Edward J. Westbrook of Mount Pleasant has won The Post and Courier’s Golden Pen Award for August for his letter to the editor “Law school’s reputation is at stake.”

The letter focused on the proposed sale of the Charleston School of Law to InfiLaw. Mr. Westbrook, one of the school’s five founders, wrote:

“CSOL has many concerned students, faculty, alumni, community advisors and a wonderful staff who are entitled to clarity,” adding that “the process has not been as inclusive or transparent as it should have been.”

He pointed out: “From the numerous calls and other contacts I have received, and the broad language in some media reports, it is apparent that many do not realize that I was the one director who voted against any InfiLaw arrangement.”

And: “My disagreement was not over the need for an ownership succession plan. With two of the five founders in their mid-to-late 70s, and two in their mid-to-late 60s, our mortality mandated that we plan for our inevitable departure.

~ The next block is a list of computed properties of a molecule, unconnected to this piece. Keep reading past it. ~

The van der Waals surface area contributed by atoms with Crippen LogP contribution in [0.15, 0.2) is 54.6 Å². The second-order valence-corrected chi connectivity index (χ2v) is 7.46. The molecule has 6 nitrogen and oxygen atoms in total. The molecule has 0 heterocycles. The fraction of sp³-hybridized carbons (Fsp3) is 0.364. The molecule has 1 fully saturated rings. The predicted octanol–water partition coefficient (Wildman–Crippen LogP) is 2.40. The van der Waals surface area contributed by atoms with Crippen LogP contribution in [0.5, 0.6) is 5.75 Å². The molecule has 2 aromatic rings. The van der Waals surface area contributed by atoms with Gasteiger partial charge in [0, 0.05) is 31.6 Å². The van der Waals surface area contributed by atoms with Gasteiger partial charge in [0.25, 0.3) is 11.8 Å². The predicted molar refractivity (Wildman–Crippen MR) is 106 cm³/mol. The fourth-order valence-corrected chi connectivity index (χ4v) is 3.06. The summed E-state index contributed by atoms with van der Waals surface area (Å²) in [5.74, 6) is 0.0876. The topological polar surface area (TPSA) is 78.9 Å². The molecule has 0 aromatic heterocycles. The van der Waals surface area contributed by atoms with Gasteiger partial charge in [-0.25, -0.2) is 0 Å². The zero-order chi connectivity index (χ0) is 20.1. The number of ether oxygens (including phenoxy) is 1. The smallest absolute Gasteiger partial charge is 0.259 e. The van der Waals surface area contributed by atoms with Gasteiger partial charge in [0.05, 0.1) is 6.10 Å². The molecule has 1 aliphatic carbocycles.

“Rather, I differed from my colleagues in the manner of succession, believing that a gradual replacement of departing members by other South Carolina legal community leaders to be preferable to a wholesale turnover of the school to an out-of-state corporate interest.”

He stressed that “a law school’s reputation is its most precious asset,” lamenting, “I have watched with dismay as that reputation has been called into question by the specter of an InfiLaw purchase.”

He concluded his letter with: “My two fellow directors, as proponents of the InfiLaw transaction, are entitled to take credit for it where credit is due, and should provide complete explanations about it when questions are asked. Our students, faculty, staff, and the legal community deserve no less.”

Golden Pen winners are invited to an annual luncheon with the editorial staff.